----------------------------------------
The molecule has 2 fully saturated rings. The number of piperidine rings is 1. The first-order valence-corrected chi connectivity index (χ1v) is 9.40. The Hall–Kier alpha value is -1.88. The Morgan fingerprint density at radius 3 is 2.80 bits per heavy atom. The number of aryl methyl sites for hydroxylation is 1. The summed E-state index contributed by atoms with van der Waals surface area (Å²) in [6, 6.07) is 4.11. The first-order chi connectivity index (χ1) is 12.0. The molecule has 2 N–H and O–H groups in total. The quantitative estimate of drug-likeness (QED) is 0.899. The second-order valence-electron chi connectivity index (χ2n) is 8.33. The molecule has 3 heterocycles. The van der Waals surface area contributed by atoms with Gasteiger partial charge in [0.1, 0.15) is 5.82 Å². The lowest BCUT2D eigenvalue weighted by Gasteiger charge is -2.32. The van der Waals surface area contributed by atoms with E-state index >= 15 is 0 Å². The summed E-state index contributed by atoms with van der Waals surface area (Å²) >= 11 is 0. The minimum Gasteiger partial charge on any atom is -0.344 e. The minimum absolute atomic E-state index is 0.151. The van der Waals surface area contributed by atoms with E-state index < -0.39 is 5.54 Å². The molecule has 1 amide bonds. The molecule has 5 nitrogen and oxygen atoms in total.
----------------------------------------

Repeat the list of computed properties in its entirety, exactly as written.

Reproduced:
The molecule has 2 fully saturated rings. The number of piperidine rings is 1. The first-order valence-corrected chi connectivity index (χ1v) is 9.40. The Hall–Kier alpha value is -1.88. The Morgan fingerprint density at radius 3 is 2.80 bits per heavy atom. The number of aryl methyl sites for hydroxylation is 1. The summed E-state index contributed by atoms with van der Waals surface area (Å²) in [6, 6.07) is 4.11. The first-order chi connectivity index (χ1) is 12.0. The molecule has 2 N–H and O–H groups in total. The quantitative estimate of drug-likeness (QED) is 0.899. The second-order valence-electron chi connectivity index (χ2n) is 8.33. The molecule has 3 heterocycles. The van der Waals surface area contributed by atoms with Gasteiger partial charge in [0.1, 0.15) is 5.82 Å². The lowest BCUT2D eigenvalue weighted by Gasteiger charge is -2.32. The van der Waals surface area contributed by atoms with E-state index >= 15 is 0 Å². The summed E-state index contributed by atoms with van der Waals surface area (Å²) >= 11 is 0. The minimum Gasteiger partial charge on any atom is -0.344 e. The minimum absolute atomic E-state index is 0.151. The van der Waals surface area contributed by atoms with E-state index < -0.39 is 5.54 Å². The molecule has 1 amide bonds. The molecule has 5 nitrogen and oxygen atoms in total.